Newlywed Margaret sent her husband off to fight in the Civil War (he of the Cramer dining room oval gilt portrait), and her mother and brother survived the Johnstown Flood. She was locally renowned for her apple pies--so have a slice for our birthday gal!Margaret's father Phillip ran a hotel in Ligonier, Pennsylvnia, the Old Compass Inn. She was one of twelve children in a blended family, her father's first wife having died young.
Teenage Margaret kept company with a young man who drove a fine team of black horses. Her childhood friend George was in love with her, however, so he borrowed that team and took her riding. He eventually won her over an they married in 1859. George enlisted in the Union Army, leaving pregnant Margaret with a two year old and an infant. We know nothing about how she fared in that time, but having her husband wounded at Gettysburg was undoubtedly traumatic.
The family moved west by train in 1873. At that point they had seven children under age 11 (three more would be born later). The Mendells planned to meet up with Margaret's sister's family at St. Louis, and were disappointed not to see them when they boarded their train there. But after being on the train for some time, the brother-in-law came through their car--they were delighted that the two families would settle new territory together. In Nebraska, the Mendells built a home and eventually settled an eighty-acre farm. Due to oil well investments, the family prospered for a time, although the money was subsequently lost in some reinvestments. George like to buy the latest kitchen gadgets and nice clothes for his wife. They sent the children to boarding school back in Pennsylvania.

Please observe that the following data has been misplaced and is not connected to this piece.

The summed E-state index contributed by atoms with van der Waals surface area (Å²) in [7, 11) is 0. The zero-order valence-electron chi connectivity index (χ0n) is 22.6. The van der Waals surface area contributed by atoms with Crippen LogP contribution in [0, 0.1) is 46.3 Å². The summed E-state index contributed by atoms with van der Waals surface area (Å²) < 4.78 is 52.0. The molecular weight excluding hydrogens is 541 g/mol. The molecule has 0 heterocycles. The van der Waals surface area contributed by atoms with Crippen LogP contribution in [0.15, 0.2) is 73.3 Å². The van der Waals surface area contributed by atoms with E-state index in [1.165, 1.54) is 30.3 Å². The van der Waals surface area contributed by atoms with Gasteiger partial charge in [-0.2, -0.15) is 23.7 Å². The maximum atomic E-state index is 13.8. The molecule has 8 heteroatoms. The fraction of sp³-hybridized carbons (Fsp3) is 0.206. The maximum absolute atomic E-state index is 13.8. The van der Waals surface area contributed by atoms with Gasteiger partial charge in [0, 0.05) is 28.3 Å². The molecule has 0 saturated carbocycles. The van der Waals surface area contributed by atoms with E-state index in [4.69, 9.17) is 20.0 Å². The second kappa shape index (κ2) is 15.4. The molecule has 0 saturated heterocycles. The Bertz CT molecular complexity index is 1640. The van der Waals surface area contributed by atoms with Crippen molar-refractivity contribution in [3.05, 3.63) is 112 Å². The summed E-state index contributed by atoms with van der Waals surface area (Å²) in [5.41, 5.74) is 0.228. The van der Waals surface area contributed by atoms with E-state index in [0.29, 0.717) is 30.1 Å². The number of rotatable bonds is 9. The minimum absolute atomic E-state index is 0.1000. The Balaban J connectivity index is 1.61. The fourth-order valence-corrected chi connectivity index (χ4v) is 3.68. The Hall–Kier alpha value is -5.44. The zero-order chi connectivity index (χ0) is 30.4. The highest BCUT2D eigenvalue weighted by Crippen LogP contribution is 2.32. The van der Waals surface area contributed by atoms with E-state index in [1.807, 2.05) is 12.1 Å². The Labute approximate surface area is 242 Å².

Margaret's obituary informs us that her last words were "I'm glad my children are all grown." It also tells us that Margaret was a good mother, a splendid cook, and her apple pies were of the best. She transferred her church membership from Lutheran to the First Methodist Church in Superior Nebraska. "The deceased was a woman of keen intellect, affable in manner, and possessed with noble purpose. She was a highly esteemed member of the Methodist Episcopal church, and while she was appreciated by the church, she prized very highly the church of her choice and was ever ready to do for it. While she loved the banner of the Christ, she also loved the banner of her country, and was true to the principals for which it stands."
Unfortunately famous to my children for her laughable hairstyle, I would give Margaret a nice afternoon at the salon.